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Towards a smaller shift register

A project log for Clockwork germanium

A retro version of Yet Another (Discrete) Clock, with vintage parts

Yann Guidon / YGDESYann Guidon / YGDES 02/28/2020 at 01:580 Comments

(see updates at the bottom)

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I seem to have solved the problem of cascading the latest flipflops, using better decoupling (and some diodes ?). Here's the new circuit :

For the "fast" parts, a pull-down resistor would be required on the base of the pass transistors, to evacuate the base charges and "cut hard".

There is a better Power On Reset as well, and this system only uses 6 transistors because there is no need to invert the feedback data (just use an inverted value).


Then the challenge is to properly sequence the pulses to the pass transistors.

The question here is not to control a master and a slave latch, but a series of consecutive latches ! so there are as many pulses as there are latches. Here I focus on the "slow" part (< 1Hz update) with a string of one-shot pulsers :

I have really NO IDEA why the last stage emits multiple pulses... The mysteries of Falstad...

But the principle seems to be realistic : each bit of the shift register uses 2 T for the FF, 1T for the pass transistor and another for the pulse/delay. It's far from perfectly working but there is hope that each bit uses only 4 transistors. I might add some diodes to create a charge pump or something like that...

The "fast" circuits might need something more elaborate but at least I might have reduced the parts count for the H:M:S circuits ! (5+3+5+3+5+3)×4 (+ some control stuff) amounts to about a hundred transistors of the same polarity.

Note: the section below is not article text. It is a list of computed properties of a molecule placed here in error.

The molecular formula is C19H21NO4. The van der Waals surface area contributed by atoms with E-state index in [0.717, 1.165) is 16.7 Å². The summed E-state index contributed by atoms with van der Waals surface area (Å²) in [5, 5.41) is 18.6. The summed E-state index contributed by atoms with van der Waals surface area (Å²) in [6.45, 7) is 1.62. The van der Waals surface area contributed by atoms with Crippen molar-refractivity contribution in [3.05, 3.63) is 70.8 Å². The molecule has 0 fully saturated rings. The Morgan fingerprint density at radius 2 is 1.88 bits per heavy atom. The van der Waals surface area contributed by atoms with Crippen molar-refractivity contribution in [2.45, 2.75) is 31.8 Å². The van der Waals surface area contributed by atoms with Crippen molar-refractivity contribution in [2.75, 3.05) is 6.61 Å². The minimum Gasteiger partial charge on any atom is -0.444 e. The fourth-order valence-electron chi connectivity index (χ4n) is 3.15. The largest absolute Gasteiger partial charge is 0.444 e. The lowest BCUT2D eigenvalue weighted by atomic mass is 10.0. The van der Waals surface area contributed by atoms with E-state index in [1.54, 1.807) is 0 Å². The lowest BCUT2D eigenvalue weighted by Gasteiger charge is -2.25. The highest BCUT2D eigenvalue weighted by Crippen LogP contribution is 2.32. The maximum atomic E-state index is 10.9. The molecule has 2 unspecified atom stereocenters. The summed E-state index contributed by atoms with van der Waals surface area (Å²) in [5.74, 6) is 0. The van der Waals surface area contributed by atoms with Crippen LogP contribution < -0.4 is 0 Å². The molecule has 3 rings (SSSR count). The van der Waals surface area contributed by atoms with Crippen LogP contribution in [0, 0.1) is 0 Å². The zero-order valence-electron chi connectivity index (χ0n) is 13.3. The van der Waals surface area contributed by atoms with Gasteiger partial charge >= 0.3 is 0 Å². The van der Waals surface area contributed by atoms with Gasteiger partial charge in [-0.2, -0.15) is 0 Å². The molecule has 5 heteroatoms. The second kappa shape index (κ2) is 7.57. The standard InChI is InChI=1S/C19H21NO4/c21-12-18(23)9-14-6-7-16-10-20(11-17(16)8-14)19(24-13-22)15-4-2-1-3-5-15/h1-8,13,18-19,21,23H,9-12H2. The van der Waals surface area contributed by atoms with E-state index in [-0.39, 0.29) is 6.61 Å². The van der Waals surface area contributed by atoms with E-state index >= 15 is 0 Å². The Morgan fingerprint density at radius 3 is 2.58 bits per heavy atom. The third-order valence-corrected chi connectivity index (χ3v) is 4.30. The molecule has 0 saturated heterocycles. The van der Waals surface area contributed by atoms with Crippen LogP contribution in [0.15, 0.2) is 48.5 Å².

I'll try to make it work, then move to the faster parts : I have found a gorgeous vintage resonator at 2K5Hz !

That removes some pressure on the divider's design...


Update : That might work but the simulator is losing its sanity...

Sometime it wants to find crazy negative voltages at the collectors of the PNPs.  I'll have to test it on the bench but it looks promising.
I must also find a way to "shape" the pulses because the "decay" is not very clean. But i'm getting closer to my goal :-)

Cost : 1 PNP + 1 NPN (so it's the same when the polarity is reversed), overall : 5 transistors per bit of a shift register. For a whole display : that's about 120 + 6 transistors... This also facilitates the setting of the time because each shift register can receive a pulse, that could be from a button, and it's inherently debounced.

Stay tuned !


Thanks to Google Image search, I just found this :

The page shows various enhancements to the system. I'll have to test it to improve my sequencer ! However if this trick works for 2 transistors, I wonder if/how it can work for more...

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